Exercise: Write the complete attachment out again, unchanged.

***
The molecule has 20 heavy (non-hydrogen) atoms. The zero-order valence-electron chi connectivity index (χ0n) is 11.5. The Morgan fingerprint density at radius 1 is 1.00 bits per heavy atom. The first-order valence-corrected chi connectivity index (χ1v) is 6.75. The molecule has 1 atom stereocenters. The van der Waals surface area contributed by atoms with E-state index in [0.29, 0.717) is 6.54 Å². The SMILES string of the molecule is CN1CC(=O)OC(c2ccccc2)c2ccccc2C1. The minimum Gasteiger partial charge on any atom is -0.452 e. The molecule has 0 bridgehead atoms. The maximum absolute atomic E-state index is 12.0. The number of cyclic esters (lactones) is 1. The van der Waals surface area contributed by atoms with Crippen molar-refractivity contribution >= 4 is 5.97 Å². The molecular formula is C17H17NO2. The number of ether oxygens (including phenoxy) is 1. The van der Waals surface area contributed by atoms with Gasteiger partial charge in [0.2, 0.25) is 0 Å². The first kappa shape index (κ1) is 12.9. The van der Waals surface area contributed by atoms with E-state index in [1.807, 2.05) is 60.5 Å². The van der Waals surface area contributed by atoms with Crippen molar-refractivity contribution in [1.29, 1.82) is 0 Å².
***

The molecule has 20 heavy (non-hydrogen) atoms. The zero-order valence-electron chi connectivity index (χ0n) is 11.5. The Morgan fingerprint density at radius 1 is 1.00 bits per heavy atom. The first-order valence-corrected chi connectivity index (χ1v) is 6.75. The molecule has 1 atom stereocenters. The van der Waals surface area contributed by atoms with E-state index in [0.29, 0.717) is 6.54 Å². The SMILES string of the molecule is CN1CC(=O)OC(c2ccccc2)c2ccccc2C1. The minimum Gasteiger partial charge on any atom is -0.452 e. The molecule has 0 bridgehead atoms. The maximum absolute atomic E-state index is 12.0. The number of cyclic esters (lactones) is 1. The van der Waals surface area contributed by atoms with Crippen molar-refractivity contribution >= 4 is 5.97 Å². The molecular formula is C17H17NO2. The number of ether oxygens (including phenoxy) is 1. The van der Waals surface area contributed by atoms with Gasteiger partial charge in [0.2, 0.25) is 0 Å². The first kappa shape index (κ1) is 12.9. The van der Waals surface area contributed by atoms with E-state index in [1.807, 2.05) is 60.5 Å². The van der Waals surface area contributed by atoms with Crippen molar-refractivity contribution in [1.29, 1.82) is 0 Å².